Just get more, larger CF cards instead of carrying around a PocketPC.

You can get a couple of 512 MB CF cards cheaper than any PPC..

"ziliath" <ziliath@myway.com> wrote in message
news:6b963d7f.0407011924.2c830b46@posting.google.com...
> Hi all,
>
> I'd like to use a PocketPC handheld to
> copy images from my digital camera and
> view them, and then store them for
> later use, freeing up my compactflash.
> But to do that I need a handheld that
> has a hard drive built-in. Seems
> entirely logical and a good idea,
> but do any handheld actually have a
> hard drive?
>
> Thanks.
Related resources
Anonymous
July 3, 2004 1:04:29 PM

Archived from groups: comp.sys.palmtops (More info?)

On 1 Jul 2004 21:01:25 -0700, ziliath@myway.com (ziliath) wrote:

>Hi all,
>
>I'd like to use a PocketPC handheld to
>copy images from my digital camera and
>view them, and then store them for
>later use, freeing up my compactflash.
>But to do that I need a handheld that
>has a hard drive built-in. Seems
>entirely logical and a good idea,
>but do any handheld actually have a
>hard drive?
>
>Thanks.

If you're trying to off-load CF Cards so you can reuse them in your
camera, then you want _large_ quantities of room. You also need a way
to get pictures from a CF Card you've used in your camera to the
alternative. Both present challenges.

I don't think any PDAs have actual hard drives built-in. Most PDAs
support some sort of removable storage (CF, SD, ...). But I don't
think any of these cards have more than 5 GB, and the ones that do are
pricey.

Given that you want to copy from a CF Card to another storage medium,
you need two connections. I think only a few PDAs have a CF Card and
another slot. At least some (but definitely not all) PDAs support USB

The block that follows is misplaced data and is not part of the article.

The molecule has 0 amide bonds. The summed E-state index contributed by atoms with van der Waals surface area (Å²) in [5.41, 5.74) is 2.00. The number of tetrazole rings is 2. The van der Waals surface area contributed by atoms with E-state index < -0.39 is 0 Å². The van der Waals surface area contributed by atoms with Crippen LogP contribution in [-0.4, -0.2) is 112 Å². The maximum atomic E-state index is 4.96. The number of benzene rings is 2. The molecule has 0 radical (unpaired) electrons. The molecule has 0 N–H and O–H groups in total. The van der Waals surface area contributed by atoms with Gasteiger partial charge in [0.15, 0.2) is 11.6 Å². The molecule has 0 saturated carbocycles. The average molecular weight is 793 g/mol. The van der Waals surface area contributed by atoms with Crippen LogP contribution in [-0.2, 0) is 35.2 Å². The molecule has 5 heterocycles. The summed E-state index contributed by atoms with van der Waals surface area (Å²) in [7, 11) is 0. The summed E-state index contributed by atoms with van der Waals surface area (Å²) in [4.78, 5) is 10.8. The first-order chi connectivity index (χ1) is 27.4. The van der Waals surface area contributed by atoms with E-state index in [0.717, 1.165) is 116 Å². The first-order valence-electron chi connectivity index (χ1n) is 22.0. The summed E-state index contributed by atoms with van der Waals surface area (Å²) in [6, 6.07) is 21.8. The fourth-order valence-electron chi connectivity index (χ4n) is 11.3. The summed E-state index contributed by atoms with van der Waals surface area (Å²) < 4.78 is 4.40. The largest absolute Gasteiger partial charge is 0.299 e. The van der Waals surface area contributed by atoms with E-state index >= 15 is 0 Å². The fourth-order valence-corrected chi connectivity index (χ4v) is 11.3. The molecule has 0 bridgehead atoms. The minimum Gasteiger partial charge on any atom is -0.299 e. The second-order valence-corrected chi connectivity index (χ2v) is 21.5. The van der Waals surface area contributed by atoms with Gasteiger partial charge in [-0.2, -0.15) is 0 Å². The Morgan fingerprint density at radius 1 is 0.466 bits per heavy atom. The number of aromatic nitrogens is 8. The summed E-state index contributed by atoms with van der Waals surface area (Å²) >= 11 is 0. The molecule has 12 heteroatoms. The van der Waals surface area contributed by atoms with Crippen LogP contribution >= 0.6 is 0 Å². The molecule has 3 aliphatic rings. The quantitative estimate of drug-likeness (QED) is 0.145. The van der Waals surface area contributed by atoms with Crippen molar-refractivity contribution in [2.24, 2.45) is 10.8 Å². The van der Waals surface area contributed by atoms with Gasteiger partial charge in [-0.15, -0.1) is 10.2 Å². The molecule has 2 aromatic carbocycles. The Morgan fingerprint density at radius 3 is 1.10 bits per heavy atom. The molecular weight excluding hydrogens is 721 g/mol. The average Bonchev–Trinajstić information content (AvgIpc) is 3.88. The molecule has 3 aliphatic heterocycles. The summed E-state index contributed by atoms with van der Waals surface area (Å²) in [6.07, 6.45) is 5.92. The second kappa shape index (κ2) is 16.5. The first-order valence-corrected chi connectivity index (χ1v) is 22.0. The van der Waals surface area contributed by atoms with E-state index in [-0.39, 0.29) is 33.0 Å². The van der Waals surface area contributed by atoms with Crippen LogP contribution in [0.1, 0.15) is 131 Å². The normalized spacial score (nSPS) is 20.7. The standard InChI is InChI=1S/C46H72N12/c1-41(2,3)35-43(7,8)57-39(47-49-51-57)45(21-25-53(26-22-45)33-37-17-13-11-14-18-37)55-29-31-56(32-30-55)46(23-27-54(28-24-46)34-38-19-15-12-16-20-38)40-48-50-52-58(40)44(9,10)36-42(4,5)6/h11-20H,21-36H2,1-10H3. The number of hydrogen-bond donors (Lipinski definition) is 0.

"host" (probably not the right term), which might let you connect your
camera and thus copy from the CF Card _in_ your camera to something in
a slot on the PDA.

You might consider a PDA with USB "host" teamed up with a 2.5" hard
drive in an external case with USB connector. You can buy such a case
for < $50 US. I'm not sure about prices for 2.5" IDE drives. Not the
least expensive route, but you would have lots of room.

Another option might be a CD writer, but I think that would require a
laptop. And if you were already carrying a laptop, you probably
wouldn't have asked the question.

If you don't have any other reason to carry a PDA, I think one of the
other alternatives would be more convenient and cost less. Someone
else mentioned devices that are meant to off-load storage cards. I
think some of these connect to televisions, so you can preview and/or
share your pictures. But I think the best solution, in terms of
portability and cost, would be to carry several CF Cards.



-----------------------------------------
To reply to me, remove the underscores (_) from my email address (and please indicate which newsgroup and message).

Robert E. Zaret, eMVP
PenFact, Inc.
500 Harrison Ave., Suite 3R
Boston, MA 02118
www.penfact.com
July 4, 2004 4:40:04 PM

Archived from groups: comp.sys.palmtops (More info?)

RE/
>I'd like to use a PocketPC handheld to
>copy images from my digital camera and
>view them, and then store them for
>later use, freeing up my compactflash.
>But to do that I need a handheld that
>has a hard drive built-in. Seems
>entirely logical and a good idea,
>but do any handheld actually have a
>hard drive?

Technically "yes", via a CF drive - but the capacities are going to be too low.

If you're willing to go with a dedicated device, you have serveral options that